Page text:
This post originally appeared on Mary Wales’s blog and has been republished with her permission.
A few months ago, before all this crazy coronavirus stuff happened, I was fortunate enough to see Jane Goodall speak at Biofach 2020 in Nuremberg, Germany. She was, without a doubt, one of the main reasons I travelled to Germany to attend Biofach.
Seeing her keynote presentation filled me with hope for our planet, and for all those working for greener agriculture and a better food system, especially an organic and more plant-based one. I also learned that she is a vegetarian, which is pretty cool!
Why Jane Godall Became A Vegetarian
Jane is known for her longstanding work with chimpanzees, which she started doing in the 1960s. Having lived alongside these animals in the forests of Africa for research purposes, she really seems to have developed a fondness and appreciation for all animals. While she didn’t say the exact reasons why she became a vegetarian during her keynote presentation, she did say that intensive farms for animals have been likened to “concentration camps” for animals. She also pointed out that pigs are as intelligent as dogs, which I’m sure was news to many in the audience (myself included).
In a blog post authored by Jane Goddall herself titled, “Why I Became A Vegetarian (And Why We Should All Eat Less Meat)“, she writes:
I stopped eating meat some 50 years ago when I looked at the pork chop on my plate and thought: this represents fear, pain, death. That did it, and I became an instant vegetarian.Jane Goodall on not eating meat
She also writes that there are three main reasons we should eat less “or preferably no” meat: 1) to get rid of factory farms, where animals aren’t treated well, 2) to reduce the damage the meat industry inflicts on our environment and climate change, and 3) to improve human health.
Why Vegetarianism Is Better for Our Planet and Animals
Jane certainly isn’t the first person to say that vegetarianism and no or even less meat is better for the planet. But why is it better?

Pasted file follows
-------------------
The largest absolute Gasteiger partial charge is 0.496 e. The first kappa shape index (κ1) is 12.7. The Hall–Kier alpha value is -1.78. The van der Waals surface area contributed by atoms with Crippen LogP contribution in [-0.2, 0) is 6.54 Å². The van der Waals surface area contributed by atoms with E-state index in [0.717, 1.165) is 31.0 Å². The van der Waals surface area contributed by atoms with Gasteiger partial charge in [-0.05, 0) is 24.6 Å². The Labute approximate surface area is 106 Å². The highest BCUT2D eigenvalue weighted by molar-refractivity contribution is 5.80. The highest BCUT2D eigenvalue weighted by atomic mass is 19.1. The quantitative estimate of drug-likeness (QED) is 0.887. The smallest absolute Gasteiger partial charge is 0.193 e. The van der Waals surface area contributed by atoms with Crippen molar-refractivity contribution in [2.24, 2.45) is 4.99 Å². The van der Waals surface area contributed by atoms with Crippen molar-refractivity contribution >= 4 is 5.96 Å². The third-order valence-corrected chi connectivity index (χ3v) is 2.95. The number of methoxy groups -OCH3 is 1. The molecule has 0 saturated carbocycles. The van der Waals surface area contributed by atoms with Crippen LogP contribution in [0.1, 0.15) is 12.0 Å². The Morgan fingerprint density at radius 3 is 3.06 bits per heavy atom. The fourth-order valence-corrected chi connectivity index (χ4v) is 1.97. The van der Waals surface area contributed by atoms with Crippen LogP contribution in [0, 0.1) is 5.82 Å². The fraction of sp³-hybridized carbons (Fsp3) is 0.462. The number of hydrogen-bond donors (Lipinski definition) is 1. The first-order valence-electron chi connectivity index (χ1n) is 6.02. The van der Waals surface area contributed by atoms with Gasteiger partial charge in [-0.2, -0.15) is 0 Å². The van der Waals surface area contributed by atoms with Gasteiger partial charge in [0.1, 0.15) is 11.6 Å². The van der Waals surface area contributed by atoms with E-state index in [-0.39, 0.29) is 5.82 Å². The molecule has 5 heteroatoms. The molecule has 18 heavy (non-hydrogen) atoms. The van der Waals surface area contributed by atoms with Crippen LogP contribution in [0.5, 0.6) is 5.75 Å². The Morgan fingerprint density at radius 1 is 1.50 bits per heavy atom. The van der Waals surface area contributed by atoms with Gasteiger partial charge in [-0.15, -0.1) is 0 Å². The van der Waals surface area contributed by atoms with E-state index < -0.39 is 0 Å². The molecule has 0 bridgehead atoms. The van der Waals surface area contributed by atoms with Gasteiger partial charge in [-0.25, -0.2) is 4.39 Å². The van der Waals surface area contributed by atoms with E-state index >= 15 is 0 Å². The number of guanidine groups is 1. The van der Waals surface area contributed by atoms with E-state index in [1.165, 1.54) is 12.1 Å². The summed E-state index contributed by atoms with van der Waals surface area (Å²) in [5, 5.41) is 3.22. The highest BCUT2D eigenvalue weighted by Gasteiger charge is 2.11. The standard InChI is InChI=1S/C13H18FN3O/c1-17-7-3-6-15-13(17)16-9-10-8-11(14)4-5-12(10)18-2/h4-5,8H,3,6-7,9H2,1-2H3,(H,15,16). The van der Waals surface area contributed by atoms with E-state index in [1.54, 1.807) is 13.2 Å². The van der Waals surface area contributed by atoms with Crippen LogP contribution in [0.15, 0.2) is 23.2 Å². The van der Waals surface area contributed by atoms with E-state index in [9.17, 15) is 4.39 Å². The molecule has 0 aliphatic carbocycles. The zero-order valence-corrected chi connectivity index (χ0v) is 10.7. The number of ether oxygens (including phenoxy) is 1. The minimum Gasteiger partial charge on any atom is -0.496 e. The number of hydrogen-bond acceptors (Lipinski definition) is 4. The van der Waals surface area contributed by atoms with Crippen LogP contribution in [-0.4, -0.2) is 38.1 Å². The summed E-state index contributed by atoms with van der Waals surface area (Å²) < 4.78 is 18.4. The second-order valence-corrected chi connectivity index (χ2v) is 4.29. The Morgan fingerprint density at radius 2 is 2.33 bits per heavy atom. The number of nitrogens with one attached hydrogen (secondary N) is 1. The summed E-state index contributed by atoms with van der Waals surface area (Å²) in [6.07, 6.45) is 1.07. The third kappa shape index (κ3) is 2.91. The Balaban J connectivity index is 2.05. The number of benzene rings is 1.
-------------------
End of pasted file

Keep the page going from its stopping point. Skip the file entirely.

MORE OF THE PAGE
Animal agriculture needs a lot of resources: water for the animals, land and water to grow animal feed, land for the animals to graze on, transportation for the feed and all the animals, etc. An article published by The Guardian in 2018 points to a study that found that animal agriculture requires far more water to produce than fruits and vegetables. Producing a kilo of beef, for example, required an astounding 47 times more litres of water than growing a kilo of vegetables.
Not only that, but animal agriculture can also be a source of water pollution and it leads to deforestation and land degradation. Because of the immense resources it requires, it’s also a source of greenhouse gases, meaning it contributes to climate change.
The science is pretty clear: growing vegetables and grains requires a lot less resources, especially water, compared to growing meat. When we also think about how much meat we end up wasting, the argument for eating less or no meat seems like a pretty obvious choice.
Why We Should All At Least Try To Eat Less Or No Meat
For Jane Goodall, the arguments for eating less meat are how awful animals are treated on factory farms, to reduce the damage being caused by meat production on our environment and to improve our health.
Plenty of organizations and activists are truly appalled by how animals are treated on factory farms. Imagine living life without ever seeing the light of day or breathing in fresh air, or being a commodity viewed as a non-sentient being here just to feed humans. Sounds like a nightmare doesn’t it? This alone has led some people to choose to only eat meat from animals they know at least had a better life than a factory farm one.
In her blog post, Jane also writes how “the adverse effects of too much red meat are well known.” For anyone who thinks they 100% need meat to be healthy, I recommend watching an eye-opening documentary on Netflix called The Game Changers.
For me, I decided to eat less meat about 10 years ago when I started learning about how unsustainable meat production is. Today most of my meals are plant-based. I also grew up on a farm and even had two pet steers [male cattle] that I eventually saw off to the slaughterhouse, one of them even with a tear in his eye. As a teenager, I learned that animals certainly have feelings and they’re very aware. They know what’s going on.
If you have a dog or cat, you surely already know this, too. So why is it that we don’t view all animals on a more level playing field, especially when farming them is so bad for the environment?
I know the meat industry will likely not like this article, but isn’t it time for us to shift to more ethical and sustainable forms of agriculture—for the animals themselves, our planet and our health? Has the time come? As Jane Goodall argued in Nuremberg, we humans got ourselves into this mess, so we need our intellect to get ourselves out of it.
I wholeheartedly agree. While a no-meat diet may be too extreme for some, eating less meat also seems like a logical step in the right direction. Luckily there are growing amounts of (tasty) plant-based products on the market!
Mary Wales is a content & social media marketer for organic and natural food brands. You can find out more about her at marywales.com.